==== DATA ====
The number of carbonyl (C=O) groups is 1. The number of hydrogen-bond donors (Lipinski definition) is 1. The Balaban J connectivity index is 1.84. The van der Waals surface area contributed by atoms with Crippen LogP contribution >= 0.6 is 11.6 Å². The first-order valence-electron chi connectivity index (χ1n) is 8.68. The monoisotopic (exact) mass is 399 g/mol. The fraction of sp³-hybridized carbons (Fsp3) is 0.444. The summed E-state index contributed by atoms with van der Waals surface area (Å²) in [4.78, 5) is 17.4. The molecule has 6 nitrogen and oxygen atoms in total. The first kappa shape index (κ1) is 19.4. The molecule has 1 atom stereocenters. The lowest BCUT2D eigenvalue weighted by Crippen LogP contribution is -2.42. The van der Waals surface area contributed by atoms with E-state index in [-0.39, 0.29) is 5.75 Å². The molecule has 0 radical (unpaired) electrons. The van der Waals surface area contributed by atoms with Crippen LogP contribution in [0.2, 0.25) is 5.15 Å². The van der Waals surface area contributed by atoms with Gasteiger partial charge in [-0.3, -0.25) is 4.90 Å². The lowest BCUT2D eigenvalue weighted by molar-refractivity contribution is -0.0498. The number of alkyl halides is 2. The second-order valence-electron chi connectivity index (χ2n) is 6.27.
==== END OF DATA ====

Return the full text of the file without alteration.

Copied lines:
The number of carbonyl (C=O) groups is 1. The number of hydrogen-bond donors (Lipinski definition) is 1. The Balaban J connectivity index is 1.84. The van der Waals surface area contributed by atoms with Crippen LogP contribution >= 0.6 is 11.6 Å². The first-order valence-electron chi connectivity index (χ1n) is 8.68. The monoisotopic (exact) mass is 399 g/mol. The fraction of sp³-hybridized carbons (Fsp3) is 0.444. The summed E-state index contributed by atoms with van der Waals surface area (Å²) in [4.78, 5) is 17.4. The molecule has 6 nitrogen and oxygen atoms in total. The first kappa shape index (κ1) is 19.4. The molecule has 1 atom stereocenters. The lowest BCUT2D eigenvalue weighted by Crippen LogP contribution is -2.42. The van der Waals surface area contributed by atoms with E-state index in [-0.39, 0.29) is 5.75 Å². The molecule has 0 radical (unpaired) electrons. The van der Waals surface area contributed by atoms with Crippen LogP contribution in [0.2, 0.25) is 5.15 Å². The van der Waals surface area contributed by atoms with Gasteiger partial charge in [-0.3, -0.25) is 4.90 Å². The lowest BCUT2D eigenvalue weighted by molar-refractivity contribution is -0.0498. The number of alkyl halides is 2. The second-order valence-electron chi connectivity index (χ2n) is 6.27.